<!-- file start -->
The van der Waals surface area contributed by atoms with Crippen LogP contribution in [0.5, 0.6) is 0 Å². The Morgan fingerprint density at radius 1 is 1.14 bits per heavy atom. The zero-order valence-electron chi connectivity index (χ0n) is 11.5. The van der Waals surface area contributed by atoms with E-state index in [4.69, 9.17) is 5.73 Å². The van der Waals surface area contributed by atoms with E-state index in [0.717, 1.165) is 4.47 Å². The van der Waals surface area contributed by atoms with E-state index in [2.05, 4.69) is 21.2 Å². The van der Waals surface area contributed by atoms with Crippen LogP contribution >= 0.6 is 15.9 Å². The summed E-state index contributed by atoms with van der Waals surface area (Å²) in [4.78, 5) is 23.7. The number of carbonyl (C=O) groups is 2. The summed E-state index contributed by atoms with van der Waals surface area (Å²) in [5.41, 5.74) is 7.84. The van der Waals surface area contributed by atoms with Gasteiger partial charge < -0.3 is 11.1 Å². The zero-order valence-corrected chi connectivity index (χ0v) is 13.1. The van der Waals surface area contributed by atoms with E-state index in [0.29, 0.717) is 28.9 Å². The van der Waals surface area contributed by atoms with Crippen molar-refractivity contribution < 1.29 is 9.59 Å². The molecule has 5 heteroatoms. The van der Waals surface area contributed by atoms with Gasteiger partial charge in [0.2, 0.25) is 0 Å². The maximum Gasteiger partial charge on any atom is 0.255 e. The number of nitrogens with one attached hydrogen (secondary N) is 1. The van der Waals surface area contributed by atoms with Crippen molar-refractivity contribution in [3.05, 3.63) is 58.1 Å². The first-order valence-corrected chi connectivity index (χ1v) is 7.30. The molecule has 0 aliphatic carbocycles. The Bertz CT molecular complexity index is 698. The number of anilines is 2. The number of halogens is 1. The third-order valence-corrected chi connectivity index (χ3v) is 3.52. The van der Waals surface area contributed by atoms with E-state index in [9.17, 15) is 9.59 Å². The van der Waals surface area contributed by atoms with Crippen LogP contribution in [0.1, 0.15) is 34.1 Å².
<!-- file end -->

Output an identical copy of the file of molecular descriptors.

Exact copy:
The van der Waals surface area contributed by atoms with Crippen LogP contribution in [0.5, 0.6) is 0 Å². The Morgan fingerprint density at radius 1 is 1.14 bits per heavy atom. The zero-order valence-electron chi connectivity index (χ0n) is 11.5. The van der Waals surface area contributed by atoms with E-state index in [4.69, 9.17) is 5.73 Å². The van der Waals surface area contributed by atoms with E-state index in [0.717, 1.165) is 4.47 Å². The van der Waals surface area contributed by atoms with E-state index in [2.05, 4.69) is 21.2 Å². The van der Waals surface area contributed by atoms with Crippen LogP contribution >= 0.6 is 15.9 Å². The summed E-state index contributed by atoms with van der Waals surface area (Å²) in [4.78, 5) is 23.7. The number of carbonyl (C=O) groups is 2. The summed E-state index contributed by atoms with van der Waals surface area (Å²) in [5.41, 5.74) is 7.84. The van der Waals surface area contributed by atoms with Gasteiger partial charge < -0.3 is 11.1 Å². The zero-order valence-corrected chi connectivity index (χ0v) is 13.1. The van der Waals surface area contributed by atoms with E-state index in [0.29, 0.717) is 28.9 Å². The van der Waals surface area contributed by atoms with Crippen molar-refractivity contribution < 1.29 is 9.59 Å². The molecule has 5 heteroatoms. The van der Waals surface area contributed by atoms with Gasteiger partial charge in [0.2, 0.25) is 0 Å². The maximum Gasteiger partial charge on any atom is 0.255 e. The number of nitrogens with one attached hydrogen (secondary N) is 1. The van der Waals surface area contributed by atoms with Crippen molar-refractivity contribution in [3.05, 3.63) is 58.1 Å². The first-order valence-corrected chi connectivity index (χ1v) is 7.30. The molecule has 0 aliphatic carbocycles. The Bertz CT molecular complexity index is 698. The number of anilines is 2. The number of halogens is 1. The third-order valence-corrected chi connectivity index (χ3v) is 3.52. The van der Waals surface area contributed by atoms with E-state index in [9.17, 15) is 9.59 Å². The van der Waals surface area contributed by atoms with Crippen LogP contribution in [0.1, 0.15) is 34.1 Å².